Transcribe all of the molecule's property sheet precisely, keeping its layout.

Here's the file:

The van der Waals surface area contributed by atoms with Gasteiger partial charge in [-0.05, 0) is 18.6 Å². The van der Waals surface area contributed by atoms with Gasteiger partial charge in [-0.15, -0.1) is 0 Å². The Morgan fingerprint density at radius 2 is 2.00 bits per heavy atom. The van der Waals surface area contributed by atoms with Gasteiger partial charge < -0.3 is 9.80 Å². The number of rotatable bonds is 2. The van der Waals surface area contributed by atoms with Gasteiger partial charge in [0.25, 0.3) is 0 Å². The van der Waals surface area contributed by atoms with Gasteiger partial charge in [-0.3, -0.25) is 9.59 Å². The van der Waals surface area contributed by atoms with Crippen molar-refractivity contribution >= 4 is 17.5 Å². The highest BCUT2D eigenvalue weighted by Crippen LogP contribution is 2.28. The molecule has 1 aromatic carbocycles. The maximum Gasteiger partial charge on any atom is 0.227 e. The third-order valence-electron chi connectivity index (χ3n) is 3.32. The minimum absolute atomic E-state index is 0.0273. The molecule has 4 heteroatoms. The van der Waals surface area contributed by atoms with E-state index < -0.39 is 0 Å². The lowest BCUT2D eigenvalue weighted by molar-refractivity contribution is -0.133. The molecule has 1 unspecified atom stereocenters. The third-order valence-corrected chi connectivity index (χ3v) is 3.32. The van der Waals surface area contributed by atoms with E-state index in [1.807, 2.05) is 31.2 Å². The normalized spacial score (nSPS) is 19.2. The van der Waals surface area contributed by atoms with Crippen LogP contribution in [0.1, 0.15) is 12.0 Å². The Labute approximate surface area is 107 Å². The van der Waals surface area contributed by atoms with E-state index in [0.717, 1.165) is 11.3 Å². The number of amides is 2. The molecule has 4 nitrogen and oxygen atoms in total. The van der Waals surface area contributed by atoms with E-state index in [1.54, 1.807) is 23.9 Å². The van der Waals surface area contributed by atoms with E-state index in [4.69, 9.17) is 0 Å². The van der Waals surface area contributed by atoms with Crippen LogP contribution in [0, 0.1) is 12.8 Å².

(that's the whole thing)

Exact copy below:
The van der Waals surface area contributed by atoms with Gasteiger partial charge in [-0.05, 0) is 18.6 Å². The van der Waals surface area contributed by atoms with Gasteiger partial charge in [-0.15, -0.1) is 0 Å². The Morgan fingerprint density at radius 2 is 2.00 bits per heavy atom. The van der Waals surface area contributed by atoms with Gasteiger partial charge < -0.3 is 9.80 Å². The number of rotatable bonds is 2. The van der Waals surface area contributed by atoms with Gasteiger partial charge in [0.25, 0.3) is 0 Å². The van der Waals surface area contributed by atoms with Gasteiger partial charge in [-0.3, -0.25) is 9.59 Å². The van der Waals surface area contributed by atoms with Crippen molar-refractivity contribution >= 4 is 17.5 Å². The highest BCUT2D eigenvalue weighted by Crippen LogP contribution is 2.28. The molecule has 1 aromatic carbocycles. The maximum Gasteiger partial charge on any atom is 0.227 e. The third-order valence-electron chi connectivity index (χ3n) is 3.32. The minimum absolute atomic E-state index is 0.0273. The molecule has 4 heteroatoms. The van der Waals surface area contributed by atoms with E-state index < -0.39 is 0 Å². The lowest BCUT2D eigenvalue weighted by molar-refractivity contribution is -0.133. The molecule has 1 unspecified atom stereocenters. The third-order valence-corrected chi connectivity index (χ3v) is 3.32. The van der Waals surface area contributed by atoms with E-state index in [1.807, 2.05) is 31.2 Å². The normalized spacial score (nSPS) is 19.2. The van der Waals surface area contributed by atoms with Crippen LogP contribution in [0.1, 0.15) is 12.0 Å². The Labute approximate surface area is 107 Å². The van der Waals surface area contributed by atoms with E-state index in [0.717, 1.165) is 11.3 Å². The number of amides is 2. The molecule has 4 nitrogen and oxygen atoms in total. The van der Waals surface area contributed by atoms with E-state index in [1.54, 1.807) is 23.9 Å². The van der Waals surface area contributed by atoms with E-state index in [4.69, 9.17) is 0 Å². The van der Waals surface area contributed by atoms with Crippen LogP contribution in [0, 0.1) is 12.8 Å².